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Group Pushes for More Investigations, Indictments at Tribunal

DC-Cam documents, a testimony of Democratic Kampuchea's regime of genocide.

A group of ethnic minorities has filed with the Khmer Rouge tribunal, in hopes that more indictments will come from the UN-backed court.

Members of the Khmer Kampuchea Krom group, a Khmer minority living in the Mekong Delta of Vietnam and Cambodia, say they want a chance to confront suspects named in two other cases that have stalled at the court.

“They want to help support the investigation and to reveal evidence to the co-investigating judges to indict or continue legal procedures in the cases 003 and 004,” said Ang Chanrith, executive director of the Minority Rights Organization. His organization had received 50 complaints already, he said.

Those two cases have stalled from political pressure, as the financially troubled court moves toward the completion of only its second trial, against two aging leaders of the regime, Nuon Chea and Khieu Samphan.

Critics doubt the court has the capacity to follow through with the four more indictments from prosecutors that the Khmer Krom group is seeking.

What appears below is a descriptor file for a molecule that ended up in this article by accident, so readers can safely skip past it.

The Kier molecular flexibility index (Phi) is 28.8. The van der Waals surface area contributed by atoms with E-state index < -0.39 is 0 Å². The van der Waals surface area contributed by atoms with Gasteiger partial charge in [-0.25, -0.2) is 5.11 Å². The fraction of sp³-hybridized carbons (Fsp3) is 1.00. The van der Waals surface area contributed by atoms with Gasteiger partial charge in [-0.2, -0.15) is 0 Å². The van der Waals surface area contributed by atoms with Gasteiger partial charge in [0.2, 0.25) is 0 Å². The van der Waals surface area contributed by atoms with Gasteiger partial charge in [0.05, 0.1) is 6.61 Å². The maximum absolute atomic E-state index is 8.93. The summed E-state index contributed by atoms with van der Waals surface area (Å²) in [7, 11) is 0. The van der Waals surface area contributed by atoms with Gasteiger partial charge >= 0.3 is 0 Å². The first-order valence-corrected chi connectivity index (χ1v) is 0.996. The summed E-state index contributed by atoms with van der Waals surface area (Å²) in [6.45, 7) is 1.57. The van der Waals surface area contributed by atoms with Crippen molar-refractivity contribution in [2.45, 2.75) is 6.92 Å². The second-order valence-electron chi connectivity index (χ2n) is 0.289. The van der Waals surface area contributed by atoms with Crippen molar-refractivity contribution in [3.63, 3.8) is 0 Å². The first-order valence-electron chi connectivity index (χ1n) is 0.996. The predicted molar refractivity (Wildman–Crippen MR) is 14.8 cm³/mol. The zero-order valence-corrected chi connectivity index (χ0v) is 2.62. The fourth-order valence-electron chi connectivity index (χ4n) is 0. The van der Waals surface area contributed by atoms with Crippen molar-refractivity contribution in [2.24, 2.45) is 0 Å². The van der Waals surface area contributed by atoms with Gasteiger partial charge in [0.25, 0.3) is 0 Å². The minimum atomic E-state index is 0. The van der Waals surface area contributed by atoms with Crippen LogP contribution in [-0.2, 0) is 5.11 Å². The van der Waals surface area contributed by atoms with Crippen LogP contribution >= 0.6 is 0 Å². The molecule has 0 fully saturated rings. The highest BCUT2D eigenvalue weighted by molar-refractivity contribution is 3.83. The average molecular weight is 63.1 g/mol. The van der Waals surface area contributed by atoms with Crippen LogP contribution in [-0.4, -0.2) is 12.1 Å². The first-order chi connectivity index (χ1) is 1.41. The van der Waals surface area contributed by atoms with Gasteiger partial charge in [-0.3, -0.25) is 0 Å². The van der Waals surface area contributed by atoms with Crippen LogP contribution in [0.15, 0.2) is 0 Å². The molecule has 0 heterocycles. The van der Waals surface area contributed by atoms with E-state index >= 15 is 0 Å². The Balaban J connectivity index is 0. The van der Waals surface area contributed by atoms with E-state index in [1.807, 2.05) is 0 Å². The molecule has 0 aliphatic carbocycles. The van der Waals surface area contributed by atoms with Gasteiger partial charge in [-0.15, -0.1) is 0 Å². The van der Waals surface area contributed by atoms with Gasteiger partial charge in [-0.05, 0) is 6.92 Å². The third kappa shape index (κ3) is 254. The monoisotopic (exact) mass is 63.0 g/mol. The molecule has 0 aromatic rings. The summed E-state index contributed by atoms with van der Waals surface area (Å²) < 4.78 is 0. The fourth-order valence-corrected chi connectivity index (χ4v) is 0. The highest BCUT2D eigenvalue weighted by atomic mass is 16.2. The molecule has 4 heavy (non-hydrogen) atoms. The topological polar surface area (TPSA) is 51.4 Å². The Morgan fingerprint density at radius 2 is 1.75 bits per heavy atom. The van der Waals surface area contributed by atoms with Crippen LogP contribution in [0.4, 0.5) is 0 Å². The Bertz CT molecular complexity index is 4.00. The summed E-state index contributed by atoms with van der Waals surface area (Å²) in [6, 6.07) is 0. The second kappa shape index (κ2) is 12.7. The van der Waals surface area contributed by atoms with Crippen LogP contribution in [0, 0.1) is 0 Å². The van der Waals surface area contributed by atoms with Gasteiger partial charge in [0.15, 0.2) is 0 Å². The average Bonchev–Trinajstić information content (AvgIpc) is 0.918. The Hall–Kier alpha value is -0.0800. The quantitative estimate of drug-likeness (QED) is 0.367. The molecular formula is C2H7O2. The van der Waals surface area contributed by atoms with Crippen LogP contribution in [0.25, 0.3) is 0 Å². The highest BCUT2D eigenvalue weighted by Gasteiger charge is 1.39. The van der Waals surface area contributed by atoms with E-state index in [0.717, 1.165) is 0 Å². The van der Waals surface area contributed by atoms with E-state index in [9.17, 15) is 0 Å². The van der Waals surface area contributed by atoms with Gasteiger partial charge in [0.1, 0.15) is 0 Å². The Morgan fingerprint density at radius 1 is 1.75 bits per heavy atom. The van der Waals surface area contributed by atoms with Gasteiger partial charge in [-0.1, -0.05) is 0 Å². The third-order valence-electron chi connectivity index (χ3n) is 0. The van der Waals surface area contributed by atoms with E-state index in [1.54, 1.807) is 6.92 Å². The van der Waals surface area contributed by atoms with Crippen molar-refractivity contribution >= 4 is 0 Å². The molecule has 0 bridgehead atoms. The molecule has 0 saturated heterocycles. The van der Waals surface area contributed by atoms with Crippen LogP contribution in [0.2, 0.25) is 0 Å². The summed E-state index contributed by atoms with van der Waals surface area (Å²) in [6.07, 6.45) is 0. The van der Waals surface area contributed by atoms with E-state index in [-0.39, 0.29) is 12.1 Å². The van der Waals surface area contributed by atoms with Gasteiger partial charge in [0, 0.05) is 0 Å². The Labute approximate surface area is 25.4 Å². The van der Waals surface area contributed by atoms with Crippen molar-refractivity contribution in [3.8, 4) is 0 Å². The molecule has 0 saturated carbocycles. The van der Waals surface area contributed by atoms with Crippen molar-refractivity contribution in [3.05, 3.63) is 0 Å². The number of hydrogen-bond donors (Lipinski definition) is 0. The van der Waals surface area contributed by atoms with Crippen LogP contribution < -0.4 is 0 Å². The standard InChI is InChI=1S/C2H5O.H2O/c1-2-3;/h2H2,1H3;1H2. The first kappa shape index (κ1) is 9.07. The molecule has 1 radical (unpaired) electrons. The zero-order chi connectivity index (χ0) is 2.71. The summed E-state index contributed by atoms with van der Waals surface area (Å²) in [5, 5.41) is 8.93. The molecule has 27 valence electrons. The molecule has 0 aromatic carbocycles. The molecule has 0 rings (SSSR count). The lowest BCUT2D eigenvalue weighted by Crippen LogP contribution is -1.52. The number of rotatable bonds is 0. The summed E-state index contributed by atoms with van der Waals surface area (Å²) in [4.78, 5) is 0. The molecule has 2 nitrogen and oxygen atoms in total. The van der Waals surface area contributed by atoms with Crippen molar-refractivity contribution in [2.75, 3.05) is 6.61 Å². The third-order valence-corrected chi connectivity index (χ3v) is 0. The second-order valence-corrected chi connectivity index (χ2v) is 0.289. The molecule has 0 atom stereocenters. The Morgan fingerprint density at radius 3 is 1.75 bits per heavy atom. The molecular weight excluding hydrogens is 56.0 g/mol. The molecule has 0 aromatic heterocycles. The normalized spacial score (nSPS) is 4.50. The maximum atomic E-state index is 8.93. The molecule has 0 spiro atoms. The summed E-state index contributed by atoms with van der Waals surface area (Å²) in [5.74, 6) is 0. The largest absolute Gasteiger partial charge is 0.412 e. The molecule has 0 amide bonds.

A fifth suspect in those cases, Sou Meth, died in June, adding to fears that former Khmer Rouge leaders are aging and may not see the inside of a courtroom.

Tan Visal, coordinator for the tribunal’s Victim Support Unit, said new and old complaints were being added to a database.

Tribunal spokesman Neth Pheaktra, said cases 003 and 004 are still under investigation, though the international and Cambodia offices of investigating judges do not view them identically.

The Cambodian side has deemed the investigations completed, while the international side is seeking further investigation.

The new complaints come as a US investigating judge, Mark Harmon, has begun work at the tribunal.

Harmon, who became the third judge to head the international office in only nine months, has sought to pursue the cases further, despite opposition from leading Cambodian officials, including Prime Minister Hun Sen, and amid allegations of obstruction from the Cambodian side of the court.

Meanwhile, the tribunal is expecting to issue a verdict on the first phase in the trial against Nuon Chea and Khieu Samphan, in the middle of 2014, and hopes to begin the second, final phase of the trial thereafter.

The fates of cases 003 and 004 after those proceedings remain unclear.